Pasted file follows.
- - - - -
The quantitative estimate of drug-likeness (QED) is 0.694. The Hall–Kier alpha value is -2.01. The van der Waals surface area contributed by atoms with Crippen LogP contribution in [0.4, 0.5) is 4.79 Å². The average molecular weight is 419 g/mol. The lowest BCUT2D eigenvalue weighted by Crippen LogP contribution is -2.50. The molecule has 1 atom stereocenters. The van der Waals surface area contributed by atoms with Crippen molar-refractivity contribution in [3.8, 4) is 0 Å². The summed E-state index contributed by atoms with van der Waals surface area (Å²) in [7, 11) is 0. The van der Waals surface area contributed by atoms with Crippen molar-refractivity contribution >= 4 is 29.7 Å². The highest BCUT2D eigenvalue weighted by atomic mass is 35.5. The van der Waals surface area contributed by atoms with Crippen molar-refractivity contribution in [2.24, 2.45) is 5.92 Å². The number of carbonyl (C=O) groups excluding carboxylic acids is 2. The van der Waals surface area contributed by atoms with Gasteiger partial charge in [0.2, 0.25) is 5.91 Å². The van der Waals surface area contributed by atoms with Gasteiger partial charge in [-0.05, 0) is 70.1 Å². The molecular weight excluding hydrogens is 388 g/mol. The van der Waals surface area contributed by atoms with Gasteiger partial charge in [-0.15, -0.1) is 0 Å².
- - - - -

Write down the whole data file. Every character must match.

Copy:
The quantitative estimate of drug-likeness (QED) is 0.694. The Hall–Kier alpha value is -2.01. The van der Waals surface area contributed by atoms with Crippen LogP contribution in [0.4, 0.5) is 4.79 Å². The average molecular weight is 419 g/mol. The lowest BCUT2D eigenvalue weighted by Crippen LogP contribution is -2.50. The molecule has 1 atom stereocenters. The van der Waals surface area contributed by atoms with Crippen molar-refractivity contribution in [3.8, 4) is 0 Å². The summed E-state index contributed by atoms with van der Waals surface area (Å²) in [7, 11) is 0. The van der Waals surface area contributed by atoms with Crippen molar-refractivity contribution >= 4 is 29.7 Å². The highest BCUT2D eigenvalue weighted by atomic mass is 35.5. The van der Waals surface area contributed by atoms with Crippen molar-refractivity contribution in [2.24, 2.45) is 5.92 Å². The number of carbonyl (C=O) groups excluding carboxylic acids is 2. The van der Waals surface area contributed by atoms with Gasteiger partial charge in [0.2, 0.25) is 5.91 Å². The van der Waals surface area contributed by atoms with Gasteiger partial charge in [-0.05, 0) is 70.1 Å². The molecular weight excluding hydrogens is 388 g/mol. The van der Waals surface area contributed by atoms with Gasteiger partial charge in [-0.15, -0.1) is 0 Å².